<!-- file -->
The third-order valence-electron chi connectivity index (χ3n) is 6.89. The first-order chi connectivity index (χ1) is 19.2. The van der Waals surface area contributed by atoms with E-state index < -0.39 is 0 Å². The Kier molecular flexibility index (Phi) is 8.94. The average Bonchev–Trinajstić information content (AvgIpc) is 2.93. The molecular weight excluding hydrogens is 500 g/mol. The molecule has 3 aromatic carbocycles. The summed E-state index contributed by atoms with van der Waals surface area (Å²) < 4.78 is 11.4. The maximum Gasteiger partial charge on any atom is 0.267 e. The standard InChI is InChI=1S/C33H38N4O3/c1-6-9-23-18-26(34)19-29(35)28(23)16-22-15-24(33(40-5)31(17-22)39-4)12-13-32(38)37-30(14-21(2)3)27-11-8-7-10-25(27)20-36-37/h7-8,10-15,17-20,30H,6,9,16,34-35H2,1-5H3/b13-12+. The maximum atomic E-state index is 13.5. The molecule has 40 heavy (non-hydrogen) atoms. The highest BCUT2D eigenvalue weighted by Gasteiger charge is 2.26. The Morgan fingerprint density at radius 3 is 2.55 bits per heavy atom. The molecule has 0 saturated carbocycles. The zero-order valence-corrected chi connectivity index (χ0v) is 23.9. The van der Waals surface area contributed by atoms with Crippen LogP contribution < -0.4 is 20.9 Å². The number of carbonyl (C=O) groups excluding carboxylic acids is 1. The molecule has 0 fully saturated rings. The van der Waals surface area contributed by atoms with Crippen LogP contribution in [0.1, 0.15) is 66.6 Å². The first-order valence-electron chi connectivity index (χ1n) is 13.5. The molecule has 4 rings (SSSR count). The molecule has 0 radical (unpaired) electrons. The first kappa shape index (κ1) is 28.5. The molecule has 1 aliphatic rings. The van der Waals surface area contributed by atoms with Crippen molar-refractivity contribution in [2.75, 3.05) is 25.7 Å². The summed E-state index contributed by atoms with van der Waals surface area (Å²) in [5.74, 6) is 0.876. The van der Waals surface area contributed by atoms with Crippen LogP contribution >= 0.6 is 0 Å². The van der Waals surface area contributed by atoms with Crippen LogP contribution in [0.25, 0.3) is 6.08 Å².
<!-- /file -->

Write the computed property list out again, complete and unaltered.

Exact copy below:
The third-order valence-electron chi connectivity index (χ3n) is 6.89. The first-order chi connectivity index (χ1) is 19.2. The van der Waals surface area contributed by atoms with E-state index < -0.39 is 0 Å². The Kier molecular flexibility index (Phi) is 8.94. The average Bonchev–Trinajstić information content (AvgIpc) is 2.93. The molecular weight excluding hydrogens is 500 g/mol. The molecule has 3 aromatic carbocycles. The summed E-state index contributed by atoms with van der Waals surface area (Å²) < 4.78 is 11.4. The maximum Gasteiger partial charge on any atom is 0.267 e. The standard InChI is InChI=1S/C33H38N4O3/c1-6-9-23-18-26(34)19-29(35)28(23)16-22-15-24(33(40-5)31(17-22)39-4)12-13-32(38)37-30(14-21(2)3)27-11-8-7-10-25(27)20-36-37/h7-8,10-15,17-20,30H,6,9,16,34-35H2,1-5H3/b13-12+. The maximum atomic E-state index is 13.5. The molecule has 40 heavy (non-hydrogen) atoms. The highest BCUT2D eigenvalue weighted by Gasteiger charge is 2.26. The Morgan fingerprint density at radius 3 is 2.55 bits per heavy atom. The molecule has 0 saturated carbocycles. The zero-order valence-corrected chi connectivity index (χ0v) is 23.9. The van der Waals surface area contributed by atoms with Crippen LogP contribution < -0.4 is 20.9 Å². The number of carbonyl (C=O) groups excluding carboxylic acids is 1. The molecule has 0 fully saturated rings. The van der Waals surface area contributed by atoms with Crippen LogP contribution in [0.1, 0.15) is 66.6 Å². The first-order valence-electron chi connectivity index (χ1n) is 13.5. The molecule has 4 rings (SSSR count). The molecule has 0 radical (unpaired) electrons. The first kappa shape index (κ1) is 28.5. The molecule has 1 aliphatic rings. The van der Waals surface area contributed by atoms with Crippen molar-refractivity contribution in [2.75, 3.05) is 25.7 Å². The summed E-state index contributed by atoms with van der Waals surface area (Å²) in [5.74, 6) is 0.876. The van der Waals surface area contributed by atoms with Crippen LogP contribution >= 0.6 is 0 Å². The van der Waals surface area contributed by atoms with Crippen LogP contribution in [0.25, 0.3) is 6.08 Å².